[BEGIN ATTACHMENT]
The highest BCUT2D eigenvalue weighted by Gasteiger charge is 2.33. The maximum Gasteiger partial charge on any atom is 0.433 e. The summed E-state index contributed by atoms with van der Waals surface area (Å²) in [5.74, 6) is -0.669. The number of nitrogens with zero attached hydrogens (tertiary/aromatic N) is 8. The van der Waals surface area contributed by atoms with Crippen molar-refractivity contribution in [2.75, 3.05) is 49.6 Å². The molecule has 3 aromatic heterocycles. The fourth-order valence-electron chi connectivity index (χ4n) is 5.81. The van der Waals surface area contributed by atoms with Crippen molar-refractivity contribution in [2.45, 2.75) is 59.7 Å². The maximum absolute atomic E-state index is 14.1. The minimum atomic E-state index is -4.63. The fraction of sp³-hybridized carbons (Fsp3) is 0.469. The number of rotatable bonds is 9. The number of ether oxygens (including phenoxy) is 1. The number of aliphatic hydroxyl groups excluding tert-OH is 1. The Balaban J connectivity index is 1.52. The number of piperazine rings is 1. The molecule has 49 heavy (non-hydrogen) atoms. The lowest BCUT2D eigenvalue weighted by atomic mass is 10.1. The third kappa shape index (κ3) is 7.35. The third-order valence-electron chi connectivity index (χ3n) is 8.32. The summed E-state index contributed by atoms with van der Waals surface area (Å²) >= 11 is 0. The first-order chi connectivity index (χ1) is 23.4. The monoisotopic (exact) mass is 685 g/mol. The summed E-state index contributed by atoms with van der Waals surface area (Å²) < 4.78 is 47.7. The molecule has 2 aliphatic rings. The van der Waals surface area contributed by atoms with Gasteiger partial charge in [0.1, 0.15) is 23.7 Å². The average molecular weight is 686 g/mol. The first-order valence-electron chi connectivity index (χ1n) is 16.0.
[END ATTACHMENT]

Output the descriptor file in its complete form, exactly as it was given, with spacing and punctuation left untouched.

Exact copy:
The highest BCUT2D eigenvalue weighted by Gasteiger charge is 2.33. The maximum Gasteiger partial charge on any atom is 0.433 e. The summed E-state index contributed by atoms with van der Waals surface area (Å²) in [5.74, 6) is -0.669. The number of nitrogens with zero attached hydrogens (tertiary/aromatic N) is 8. The van der Waals surface area contributed by atoms with Crippen molar-refractivity contribution in [2.75, 3.05) is 49.6 Å². The molecule has 3 aromatic heterocycles. The fourth-order valence-electron chi connectivity index (χ4n) is 5.81. The van der Waals surface area contributed by atoms with Crippen molar-refractivity contribution in [2.45, 2.75) is 59.7 Å². The maximum absolute atomic E-state index is 14.1. The minimum atomic E-state index is -4.63. The fraction of sp³-hybridized carbons (Fsp3) is 0.469. The number of rotatable bonds is 9. The number of ether oxygens (including phenoxy) is 1. The number of aliphatic hydroxyl groups excluding tert-OH is 1. The Balaban J connectivity index is 1.52. The number of piperazine rings is 1. The molecule has 49 heavy (non-hydrogen) atoms. The lowest BCUT2D eigenvalue weighted by atomic mass is 10.1. The third kappa shape index (κ3) is 7.35. The third-order valence-electron chi connectivity index (χ3n) is 8.32. The summed E-state index contributed by atoms with van der Waals surface area (Å²) >= 11 is 0. The first-order chi connectivity index (χ1) is 23.4. The monoisotopic (exact) mass is 685 g/mol. The summed E-state index contributed by atoms with van der Waals surface area (Å²) < 4.78 is 47.7. The molecule has 2 aliphatic rings. The van der Waals surface area contributed by atoms with Gasteiger partial charge in [0.1, 0.15) is 23.7 Å². The average molecular weight is 686 g/mol. The first-order valence-electron chi connectivity index (χ1n) is 16.0.